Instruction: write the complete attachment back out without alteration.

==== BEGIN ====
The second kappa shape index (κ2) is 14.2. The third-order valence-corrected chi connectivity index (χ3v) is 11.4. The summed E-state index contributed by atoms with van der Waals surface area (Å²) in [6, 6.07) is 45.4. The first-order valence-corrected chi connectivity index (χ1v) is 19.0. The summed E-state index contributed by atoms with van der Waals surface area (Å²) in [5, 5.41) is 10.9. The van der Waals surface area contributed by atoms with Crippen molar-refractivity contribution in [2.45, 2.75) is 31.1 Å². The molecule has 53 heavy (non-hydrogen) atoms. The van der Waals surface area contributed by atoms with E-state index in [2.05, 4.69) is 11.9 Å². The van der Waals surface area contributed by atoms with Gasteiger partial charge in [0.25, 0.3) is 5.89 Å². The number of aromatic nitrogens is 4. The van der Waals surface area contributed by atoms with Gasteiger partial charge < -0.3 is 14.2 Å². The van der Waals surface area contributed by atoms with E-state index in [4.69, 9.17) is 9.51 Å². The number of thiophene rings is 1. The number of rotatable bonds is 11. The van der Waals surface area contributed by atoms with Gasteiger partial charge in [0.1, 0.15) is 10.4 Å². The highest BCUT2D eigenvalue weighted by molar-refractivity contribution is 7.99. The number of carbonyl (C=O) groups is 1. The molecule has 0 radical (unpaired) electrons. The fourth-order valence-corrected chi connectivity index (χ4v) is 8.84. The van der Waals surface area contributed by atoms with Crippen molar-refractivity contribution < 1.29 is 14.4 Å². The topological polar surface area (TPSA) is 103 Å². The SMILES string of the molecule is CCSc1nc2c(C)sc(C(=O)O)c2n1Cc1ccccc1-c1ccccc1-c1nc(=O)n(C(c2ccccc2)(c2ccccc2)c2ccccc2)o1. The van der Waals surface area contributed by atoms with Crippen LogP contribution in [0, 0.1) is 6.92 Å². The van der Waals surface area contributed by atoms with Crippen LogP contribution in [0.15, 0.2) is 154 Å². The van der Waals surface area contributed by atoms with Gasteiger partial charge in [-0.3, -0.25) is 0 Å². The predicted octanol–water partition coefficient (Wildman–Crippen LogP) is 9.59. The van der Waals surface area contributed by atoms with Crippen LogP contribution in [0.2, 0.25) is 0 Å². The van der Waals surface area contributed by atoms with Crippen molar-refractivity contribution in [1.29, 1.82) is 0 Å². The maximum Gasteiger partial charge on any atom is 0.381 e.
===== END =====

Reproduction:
The second kappa shape index (κ2) is 14.2. The third-order valence-corrected chi connectivity index (χ3v) is 11.4. The summed E-state index contributed by atoms with van der Waals surface area (Å²) in [6, 6.07) is 45.4. The first-order valence-corrected chi connectivity index (χ1v) is 19.0. The summed E-state index contributed by atoms with van der Waals surface area (Å²) in [5, 5.41) is 10.9. The van der Waals surface area contributed by atoms with Crippen molar-refractivity contribution in [2.45, 2.75) is 31.1 Å². The molecule has 53 heavy (non-hydrogen) atoms. The van der Waals surface area contributed by atoms with E-state index in [2.05, 4.69) is 11.9 Å². The van der Waals surface area contributed by atoms with Gasteiger partial charge in [0.25, 0.3) is 5.89 Å². The number of aromatic nitrogens is 4. The van der Waals surface area contributed by atoms with Gasteiger partial charge < -0.3 is 14.2 Å². The van der Waals surface area contributed by atoms with E-state index in [4.69, 9.17) is 9.51 Å². The number of thiophene rings is 1. The number of rotatable bonds is 11. The van der Waals surface area contributed by atoms with Gasteiger partial charge in [0.1, 0.15) is 10.4 Å². The highest BCUT2D eigenvalue weighted by molar-refractivity contribution is 7.99. The number of carbonyl (C=O) groups is 1. The molecule has 0 radical (unpaired) electrons. The fourth-order valence-corrected chi connectivity index (χ4v) is 8.84. The van der Waals surface area contributed by atoms with Crippen molar-refractivity contribution < 1.29 is 14.4 Å². The topological polar surface area (TPSA) is 103 Å². The SMILES string of the molecule is CCSc1nc2c(C)sc(C(=O)O)c2n1Cc1ccccc1-c1ccccc1-c1nc(=O)n(C(c2ccccc2)(c2ccccc2)c2ccccc2)o1. The van der Waals surface area contributed by atoms with Crippen LogP contribution in [0, 0.1) is 6.92 Å². The van der Waals surface area contributed by atoms with Crippen LogP contribution in [0.15, 0.2) is 154 Å². The van der Waals surface area contributed by atoms with Gasteiger partial charge in [-0.3, -0.25) is 0 Å². The predicted octanol–water partition coefficient (Wildman–Crippen LogP) is 9.59. The van der Waals surface area contributed by atoms with Crippen LogP contribution in [0.2, 0.25) is 0 Å². The van der Waals surface area contributed by atoms with Crippen molar-refractivity contribution in [1.29, 1.82) is 0 Å². The maximum Gasteiger partial charge on any atom is 0.381 e.